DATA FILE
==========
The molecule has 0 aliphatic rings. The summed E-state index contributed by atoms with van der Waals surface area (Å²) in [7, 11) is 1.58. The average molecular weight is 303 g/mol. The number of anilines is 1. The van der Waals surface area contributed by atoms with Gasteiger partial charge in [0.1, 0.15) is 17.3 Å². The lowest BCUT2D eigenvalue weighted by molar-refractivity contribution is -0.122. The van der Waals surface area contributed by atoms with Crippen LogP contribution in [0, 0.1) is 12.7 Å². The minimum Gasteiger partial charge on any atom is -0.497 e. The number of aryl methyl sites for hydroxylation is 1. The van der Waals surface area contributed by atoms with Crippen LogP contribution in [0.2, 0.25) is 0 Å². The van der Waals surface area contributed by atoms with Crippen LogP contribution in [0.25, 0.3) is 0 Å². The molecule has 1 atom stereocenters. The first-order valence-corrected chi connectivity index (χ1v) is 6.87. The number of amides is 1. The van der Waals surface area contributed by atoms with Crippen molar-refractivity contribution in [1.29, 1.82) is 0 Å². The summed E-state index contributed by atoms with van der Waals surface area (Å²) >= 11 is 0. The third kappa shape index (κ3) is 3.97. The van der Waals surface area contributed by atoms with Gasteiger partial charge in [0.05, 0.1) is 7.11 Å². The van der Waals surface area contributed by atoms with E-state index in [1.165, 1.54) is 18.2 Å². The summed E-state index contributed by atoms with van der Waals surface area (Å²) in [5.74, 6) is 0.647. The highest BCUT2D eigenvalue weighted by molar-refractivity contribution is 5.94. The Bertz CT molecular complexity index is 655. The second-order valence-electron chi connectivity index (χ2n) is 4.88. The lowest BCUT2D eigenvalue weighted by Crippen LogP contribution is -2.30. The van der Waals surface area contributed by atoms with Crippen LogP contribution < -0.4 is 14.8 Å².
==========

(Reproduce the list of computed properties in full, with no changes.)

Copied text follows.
The molecule has 0 aliphatic rings. The summed E-state index contributed by atoms with van der Waals surface area (Å²) in [7, 11) is 1.58. The average molecular weight is 303 g/mol. The number of anilines is 1. The van der Waals surface area contributed by atoms with Gasteiger partial charge in [0.1, 0.15) is 17.3 Å². The lowest BCUT2D eigenvalue weighted by molar-refractivity contribution is -0.122. The van der Waals surface area contributed by atoms with Crippen LogP contribution in [0, 0.1) is 12.7 Å². The minimum Gasteiger partial charge on any atom is -0.497 e. The number of aryl methyl sites for hydroxylation is 1. The van der Waals surface area contributed by atoms with Crippen LogP contribution in [0.2, 0.25) is 0 Å². The van der Waals surface area contributed by atoms with Crippen LogP contribution in [0.25, 0.3) is 0 Å². The molecule has 1 atom stereocenters. The first-order valence-corrected chi connectivity index (χ1v) is 6.87. The number of amides is 1. The van der Waals surface area contributed by atoms with Crippen molar-refractivity contribution in [1.29, 1.82) is 0 Å². The summed E-state index contributed by atoms with van der Waals surface area (Å²) >= 11 is 0. The third kappa shape index (κ3) is 3.97. The van der Waals surface area contributed by atoms with Gasteiger partial charge in [0.05, 0.1) is 7.11 Å². The van der Waals surface area contributed by atoms with E-state index in [1.165, 1.54) is 18.2 Å². The summed E-state index contributed by atoms with van der Waals surface area (Å²) in [5.74, 6) is 0.647. The highest BCUT2D eigenvalue weighted by molar-refractivity contribution is 5.94. The Bertz CT molecular complexity index is 655. The second-order valence-electron chi connectivity index (χ2n) is 4.88. The lowest BCUT2D eigenvalue weighted by Crippen LogP contribution is -2.30. The van der Waals surface area contributed by atoms with Crippen LogP contribution < -0.4 is 14.8 Å².